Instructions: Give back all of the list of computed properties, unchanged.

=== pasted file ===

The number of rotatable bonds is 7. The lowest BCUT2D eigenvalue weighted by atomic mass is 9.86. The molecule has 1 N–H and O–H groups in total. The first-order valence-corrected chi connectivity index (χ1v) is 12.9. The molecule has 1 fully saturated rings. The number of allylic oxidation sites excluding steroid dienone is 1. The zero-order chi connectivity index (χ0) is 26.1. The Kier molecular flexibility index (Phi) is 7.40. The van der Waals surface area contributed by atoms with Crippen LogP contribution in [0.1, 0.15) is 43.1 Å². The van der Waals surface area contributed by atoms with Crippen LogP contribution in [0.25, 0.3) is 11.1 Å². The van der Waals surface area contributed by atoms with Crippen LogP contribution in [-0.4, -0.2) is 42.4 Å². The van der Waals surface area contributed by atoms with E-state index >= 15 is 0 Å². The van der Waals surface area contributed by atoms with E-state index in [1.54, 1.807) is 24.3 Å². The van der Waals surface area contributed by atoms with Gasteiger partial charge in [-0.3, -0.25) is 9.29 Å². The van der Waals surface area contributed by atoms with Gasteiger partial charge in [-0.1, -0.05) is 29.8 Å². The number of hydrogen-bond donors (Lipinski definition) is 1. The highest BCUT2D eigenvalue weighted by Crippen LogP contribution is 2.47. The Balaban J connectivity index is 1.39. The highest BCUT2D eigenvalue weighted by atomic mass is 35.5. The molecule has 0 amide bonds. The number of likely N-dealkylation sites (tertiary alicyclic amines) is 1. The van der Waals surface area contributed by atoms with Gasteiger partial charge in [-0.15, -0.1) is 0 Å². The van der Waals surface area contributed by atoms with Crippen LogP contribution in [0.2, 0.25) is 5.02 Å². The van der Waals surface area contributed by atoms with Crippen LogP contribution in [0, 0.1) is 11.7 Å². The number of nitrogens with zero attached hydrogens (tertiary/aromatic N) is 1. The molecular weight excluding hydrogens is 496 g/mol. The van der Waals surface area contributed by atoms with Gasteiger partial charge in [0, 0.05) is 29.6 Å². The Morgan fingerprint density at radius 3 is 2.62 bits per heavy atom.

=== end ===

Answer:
The number of rotatable bonds is 7. The lowest BCUT2D eigenvalue weighted by atomic mass is 9.86. The molecule has 1 N–H and O–H groups in total. The first-order valence-corrected chi connectivity index (χ1v) is 12.9. The molecule has 1 fully saturated rings. The number of allylic oxidation sites excluding steroid dienone is 1. The zero-order chi connectivity index (χ0) is 26.1. The Kier molecular flexibility index (Phi) is 7.40. The van der Waals surface area contributed by atoms with Crippen LogP contribution in [0.1, 0.15) is 43.1 Å². The van der Waals surface area contributed by atoms with Crippen LogP contribution in [0.25, 0.3) is 11.1 Å². The van der Waals surface area contributed by atoms with Crippen LogP contribution in [-0.4, -0.2) is 42.4 Å². The van der Waals surface area contributed by atoms with E-state index >= 15 is 0 Å². The van der Waals surface area contributed by atoms with E-state index in [1.54, 1.807) is 24.3 Å². The van der Waals surface area contributed by atoms with Gasteiger partial charge in [-0.3, -0.25) is 9.29 Å². The van der Waals surface area contributed by atoms with Gasteiger partial charge in [-0.1, -0.05) is 29.8 Å². The number of hydrogen-bond donors (Lipinski definition) is 1. The highest BCUT2D eigenvalue weighted by Crippen LogP contribution is 2.47. The Balaban J connectivity index is 1.39. The highest BCUT2D eigenvalue weighted by atomic mass is 35.5. The molecule has 0 amide bonds. The number of likely N-dealkylation sites (tertiary alicyclic amines) is 1. The van der Waals surface area contributed by atoms with Gasteiger partial charge in [-0.15, -0.1) is 0 Å². The van der Waals surface area contributed by atoms with Crippen LogP contribution in [0.2, 0.25) is 5.02 Å². The van der Waals surface area contributed by atoms with Crippen LogP contribution in [0, 0.1) is 11.7 Å². The number of nitrogens with zero attached hydrogens (tertiary/aromatic N) is 1. The molecular weight excluding hydrogens is 496 g/mol. The van der Waals surface area contributed by atoms with Gasteiger partial charge in [0, 0.05) is 29.6 Å². The Morgan fingerprint density at radius 3 is 2.62 bits per heavy atom.